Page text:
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So I have been thinking a lot about this post by Catherine at Not Dressed As Lamb questioning why articles on Over 40 Style bloggers are not more varied. Why do they list the same “seven or eight bloggers” every time?

As Diane at Fashion on the 4th Floor says “in 2011, there were over 173 million blogs & most of them were fashion blogs”.

I know that Catherine’s main point is that it is unfair that it is the same 7 or 8 people in every list. We all have seen how lazy internet journalists are. Can you even call what they do journalism?

But her post also lead me to think more about the ideas of exclusion versus bullying versus expressing an opinion – in particular in relation to my list of Over 40 Style bloggers, which gets a fair amount of traffic.

If I exclude a blog from my “list of blogs that I like” is that nasty? Or is that expressing my perfectly valid opinion which I have a right to do? (Loaded question, much?)

Obviously I don’t go around hating on bloggers – like GOMI. That, to my mind, is clearly bullying. But I know from the playground that sometimes exclusion can be just as hurtful as in-your-face insults.

On the other hand, how valuable is an opinion if you try to include everyone? Would you read a restaurant critic who said nice things about every restaurant?

Using Catherine’s example, should the “best” kid win the lead role in the school play? Or should everyone get a turn? I say, after a certain age, you should have auditions. Some kids might be great performers but terrible at maths, so why deny them their opportunity to shine?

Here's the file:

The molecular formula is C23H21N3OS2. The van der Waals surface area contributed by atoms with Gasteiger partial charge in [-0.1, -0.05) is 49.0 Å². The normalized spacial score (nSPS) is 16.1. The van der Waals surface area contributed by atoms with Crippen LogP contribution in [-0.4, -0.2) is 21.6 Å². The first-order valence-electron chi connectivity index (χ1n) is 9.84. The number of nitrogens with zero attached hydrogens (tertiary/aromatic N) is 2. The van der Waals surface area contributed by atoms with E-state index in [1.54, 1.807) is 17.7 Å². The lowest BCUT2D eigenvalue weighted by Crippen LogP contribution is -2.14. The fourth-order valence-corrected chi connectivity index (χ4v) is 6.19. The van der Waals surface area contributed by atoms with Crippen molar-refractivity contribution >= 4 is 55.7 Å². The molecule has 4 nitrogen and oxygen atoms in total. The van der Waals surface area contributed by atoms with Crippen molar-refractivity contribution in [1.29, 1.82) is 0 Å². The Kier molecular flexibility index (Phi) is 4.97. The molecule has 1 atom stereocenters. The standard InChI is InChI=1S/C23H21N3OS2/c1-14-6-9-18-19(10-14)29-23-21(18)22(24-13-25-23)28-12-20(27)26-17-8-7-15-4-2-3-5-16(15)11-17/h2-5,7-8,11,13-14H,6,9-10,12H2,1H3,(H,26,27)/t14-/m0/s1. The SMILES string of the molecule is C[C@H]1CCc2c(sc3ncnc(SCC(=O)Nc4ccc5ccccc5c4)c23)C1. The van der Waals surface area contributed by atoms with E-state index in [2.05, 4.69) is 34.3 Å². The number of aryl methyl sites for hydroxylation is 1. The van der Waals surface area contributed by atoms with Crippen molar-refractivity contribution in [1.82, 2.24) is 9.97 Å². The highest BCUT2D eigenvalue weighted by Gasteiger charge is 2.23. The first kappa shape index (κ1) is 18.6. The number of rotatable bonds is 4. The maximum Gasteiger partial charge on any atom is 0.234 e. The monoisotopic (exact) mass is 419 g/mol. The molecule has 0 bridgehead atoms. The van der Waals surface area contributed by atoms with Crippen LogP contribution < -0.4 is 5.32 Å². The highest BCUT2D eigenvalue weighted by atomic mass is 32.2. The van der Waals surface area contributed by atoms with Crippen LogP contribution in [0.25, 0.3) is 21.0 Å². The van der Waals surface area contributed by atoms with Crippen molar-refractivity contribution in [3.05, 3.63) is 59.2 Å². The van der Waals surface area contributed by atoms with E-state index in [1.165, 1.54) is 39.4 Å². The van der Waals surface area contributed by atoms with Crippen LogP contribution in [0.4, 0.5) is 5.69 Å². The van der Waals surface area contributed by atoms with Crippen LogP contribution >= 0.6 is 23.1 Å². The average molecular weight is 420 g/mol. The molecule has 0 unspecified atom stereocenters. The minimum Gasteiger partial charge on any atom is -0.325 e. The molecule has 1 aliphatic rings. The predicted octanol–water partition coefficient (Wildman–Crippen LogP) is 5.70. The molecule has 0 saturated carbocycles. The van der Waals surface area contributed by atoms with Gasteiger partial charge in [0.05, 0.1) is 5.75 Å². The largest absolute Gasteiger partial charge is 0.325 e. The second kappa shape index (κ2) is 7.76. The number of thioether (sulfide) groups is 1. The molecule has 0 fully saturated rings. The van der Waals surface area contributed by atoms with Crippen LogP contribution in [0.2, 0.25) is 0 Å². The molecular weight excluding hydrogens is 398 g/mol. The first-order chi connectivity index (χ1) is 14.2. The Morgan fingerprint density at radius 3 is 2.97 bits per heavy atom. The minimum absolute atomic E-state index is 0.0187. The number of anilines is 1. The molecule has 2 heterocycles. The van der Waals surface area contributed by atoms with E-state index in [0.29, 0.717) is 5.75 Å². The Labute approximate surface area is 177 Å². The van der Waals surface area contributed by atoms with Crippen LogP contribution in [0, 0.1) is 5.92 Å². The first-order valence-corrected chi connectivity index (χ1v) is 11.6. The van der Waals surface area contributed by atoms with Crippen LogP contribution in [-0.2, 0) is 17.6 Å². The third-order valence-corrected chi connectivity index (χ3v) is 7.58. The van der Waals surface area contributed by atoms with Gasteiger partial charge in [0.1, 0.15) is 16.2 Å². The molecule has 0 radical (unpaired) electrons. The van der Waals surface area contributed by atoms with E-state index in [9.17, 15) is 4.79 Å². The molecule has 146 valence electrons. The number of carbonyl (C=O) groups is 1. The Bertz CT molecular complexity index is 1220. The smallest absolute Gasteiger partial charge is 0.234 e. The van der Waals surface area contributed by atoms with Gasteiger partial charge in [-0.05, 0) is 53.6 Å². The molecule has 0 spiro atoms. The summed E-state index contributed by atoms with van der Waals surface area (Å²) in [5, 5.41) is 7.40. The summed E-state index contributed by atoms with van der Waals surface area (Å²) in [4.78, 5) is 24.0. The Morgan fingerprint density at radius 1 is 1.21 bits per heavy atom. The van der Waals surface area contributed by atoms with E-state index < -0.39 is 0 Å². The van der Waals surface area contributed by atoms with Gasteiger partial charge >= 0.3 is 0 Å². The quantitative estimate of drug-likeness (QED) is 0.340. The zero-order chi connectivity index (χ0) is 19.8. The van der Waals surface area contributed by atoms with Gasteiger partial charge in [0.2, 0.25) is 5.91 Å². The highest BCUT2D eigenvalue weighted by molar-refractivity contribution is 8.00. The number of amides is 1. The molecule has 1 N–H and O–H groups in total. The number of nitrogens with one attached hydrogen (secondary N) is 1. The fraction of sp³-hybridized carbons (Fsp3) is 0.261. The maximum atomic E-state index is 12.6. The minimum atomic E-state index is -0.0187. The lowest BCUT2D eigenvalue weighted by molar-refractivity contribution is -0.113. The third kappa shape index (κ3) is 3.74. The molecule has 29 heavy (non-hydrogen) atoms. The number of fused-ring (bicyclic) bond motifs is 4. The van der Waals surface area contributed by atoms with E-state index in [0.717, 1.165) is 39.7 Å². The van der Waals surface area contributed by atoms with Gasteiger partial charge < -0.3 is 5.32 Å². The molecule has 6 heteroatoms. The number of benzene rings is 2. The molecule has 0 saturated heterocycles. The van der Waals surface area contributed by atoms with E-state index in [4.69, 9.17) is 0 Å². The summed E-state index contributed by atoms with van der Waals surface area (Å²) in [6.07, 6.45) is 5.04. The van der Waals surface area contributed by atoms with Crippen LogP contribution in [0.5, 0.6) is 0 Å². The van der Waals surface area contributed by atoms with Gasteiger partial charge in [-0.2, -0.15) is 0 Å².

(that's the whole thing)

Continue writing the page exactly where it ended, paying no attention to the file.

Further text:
Another factor to consider is that there are different reasons why people have a blog in the first place, in particular a style blog….

  • Some people are all about the community and engaging with like-minded individuals.
  • Some people are in it as a job (we all gotta eat), so increasing traffic and sponsorship is very important.
  • For some, their blog is just a hobby. They like to write or take photographs or dress up and model. They would do this whether their blog was public or not.
  • For others their blog is a “commonplace book” (this is me). I just post things when the urge strikes me as a way to record things that I like.

… and so depending on why you blog, these “Blogger Lists” are either very divisive or no big deal, a great opportunity to build traffic or a useful shortcut to find more good sites to read.


The other consideration for me is that frankly some blogs just aren’t very good.

There I’ve said it.

I get a bit annoyed when someone links to an alleged style blog, and I waste (whole seconds of) my life having a look at some pathetic site. Seriously? I know they are doing it to be friendly, or because they are too scared to say no, or they don’t want to exclude the person. But, seriously? How about some consideration for your readers? How about building some trust with us?

Sure, some people have different taste to me. Fair enough. But some sites are clearly dreadful and I think it is disingenuous to pretend that you like them.


What makes a style blog great for me is when people tread that fine line between boring, stylish and stupid.

I don’t want to look at someone wearing jeans and a t-shirt. You’ve seen these sites.

I don’t want to look at someone wearing unflattering, silly, over-the-top, insanely expensive, mismatched fancy dress fashion (i.e. the people outside fashion week shows).

I loooove sites where they wear flattering, different, clever outfits. Interesting colour mixes. Unusual, but flattering shapes. Inspiring but realistic.

I think it is worth calling out the 10’s of sites that manage to deliver great style, amongst all the millions that don’t, and to make it easy for others to find these great sites.